The U.S. blames the mines on the Islamic Revolutionary Guard Corps navy, which is under the direct control of Supreme Leader Ayatollah Ali Khamenei. Iran also has a separate navy under the control of the nation's political leaders.
Under terms of the 2015 nuclear deal with world powers, Iran can keep a stockpile of no more than 660 pounds of low-enriched uranium. Kamalvandi said that given Iran's recent decision to quadruple its production of low-enriched uranium, it would pass the 660-pound limit on June 27.
Trump has criticized the nuclear deal as a failure of President Barack Obama's administration, and he pulled America out of the deal in May 2018.
Pompeo has also derided the 2015 deal as fundamentally flawed. The secretary of state, who was a leading critic of the agreement while he was in Congress, has said that the issue was not whether Iran complies, but that negotiators gave Iran a deal that eases many limits on the Islamic Republic's nuclear activities over time.
The president has said that his pressure tactics are designed to get Iran to the negotiating table to forge a more favorable agreement. A similar tactic was used with North Korean leader Kim Jong Un, who was a target of escalating administration threats until the two agreed to a diplomatic path.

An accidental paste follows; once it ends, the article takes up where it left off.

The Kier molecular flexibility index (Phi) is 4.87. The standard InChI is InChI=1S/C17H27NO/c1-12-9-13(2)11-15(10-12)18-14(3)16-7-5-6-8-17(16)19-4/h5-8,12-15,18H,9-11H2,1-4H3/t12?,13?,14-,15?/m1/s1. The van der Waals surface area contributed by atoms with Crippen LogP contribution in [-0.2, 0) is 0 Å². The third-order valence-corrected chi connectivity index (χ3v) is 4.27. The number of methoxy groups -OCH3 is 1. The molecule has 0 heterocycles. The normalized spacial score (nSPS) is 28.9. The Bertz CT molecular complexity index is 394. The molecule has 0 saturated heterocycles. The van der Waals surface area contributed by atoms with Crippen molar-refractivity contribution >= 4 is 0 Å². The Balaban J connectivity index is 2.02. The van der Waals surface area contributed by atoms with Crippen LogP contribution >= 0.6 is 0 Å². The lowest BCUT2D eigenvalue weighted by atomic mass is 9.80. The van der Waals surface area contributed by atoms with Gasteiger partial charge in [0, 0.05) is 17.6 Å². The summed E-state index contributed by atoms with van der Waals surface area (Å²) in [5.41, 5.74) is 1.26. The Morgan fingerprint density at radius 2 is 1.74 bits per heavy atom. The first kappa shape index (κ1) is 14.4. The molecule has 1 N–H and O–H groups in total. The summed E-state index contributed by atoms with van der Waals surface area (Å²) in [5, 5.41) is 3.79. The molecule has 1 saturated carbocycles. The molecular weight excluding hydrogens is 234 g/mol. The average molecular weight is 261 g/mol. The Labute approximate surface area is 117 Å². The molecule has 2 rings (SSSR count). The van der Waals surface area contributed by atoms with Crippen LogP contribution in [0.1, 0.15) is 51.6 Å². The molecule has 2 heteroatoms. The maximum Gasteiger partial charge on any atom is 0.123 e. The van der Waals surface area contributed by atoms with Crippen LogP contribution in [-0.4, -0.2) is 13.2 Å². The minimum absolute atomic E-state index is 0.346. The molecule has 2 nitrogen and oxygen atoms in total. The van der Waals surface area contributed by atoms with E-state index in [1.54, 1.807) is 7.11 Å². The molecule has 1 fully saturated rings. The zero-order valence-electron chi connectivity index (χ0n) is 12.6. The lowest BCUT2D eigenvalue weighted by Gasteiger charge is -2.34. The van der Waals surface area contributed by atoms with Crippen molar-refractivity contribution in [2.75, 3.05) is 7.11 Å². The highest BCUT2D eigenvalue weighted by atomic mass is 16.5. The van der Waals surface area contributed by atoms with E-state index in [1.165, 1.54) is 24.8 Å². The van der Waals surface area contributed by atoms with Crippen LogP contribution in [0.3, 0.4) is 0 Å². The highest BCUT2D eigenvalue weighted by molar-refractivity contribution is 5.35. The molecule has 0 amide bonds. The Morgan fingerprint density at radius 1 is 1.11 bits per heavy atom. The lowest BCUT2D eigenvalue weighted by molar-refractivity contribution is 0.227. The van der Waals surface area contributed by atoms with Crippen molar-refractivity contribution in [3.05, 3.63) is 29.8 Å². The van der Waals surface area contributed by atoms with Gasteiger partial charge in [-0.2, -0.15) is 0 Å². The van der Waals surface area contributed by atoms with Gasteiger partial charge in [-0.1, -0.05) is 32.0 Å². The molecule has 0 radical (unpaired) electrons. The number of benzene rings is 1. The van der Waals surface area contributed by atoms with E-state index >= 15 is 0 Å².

However, Iran has shown no willingness to negotiate another deal and has vowed not to enter into talks with the United States while the administration maintains its "maximum pressure" campaign of sanctions.
Iran's announcement Monday put the U.S. in the position of criticizing Iran for threatening to break a deal that the U.S. already left.
"We continue to call on the Iranian regime not to obtain a nuclear weapon, to abide by their commitments to the international community," State Department spokesman Morgan Ortagus told reporters Monday.
Israeli Prime Minister Benjamin Netanyahu said the international community should reinstate sanctions if Iran follows through on its threats, adding: "In any case, Israel will not allow Iran to obtain nuclear weapons."
Trump only made one tweet about the issue on Monday, and it was a statement, in quotes, referring to the 2015 deal: "Iran to defy Uranium Stockpile Limits."
Information for this article was contributed by Nasser Karimi, Jon Gambrell, Matthew Lee, Raf Casert and Frank Jordans of The Associated Press; by Karen DeYoung and Dan Lamothe of The Washington Post; and by Edward Wong, Helene Cooper and Megan Specia of The New York Times.
A Section on 06/18/2019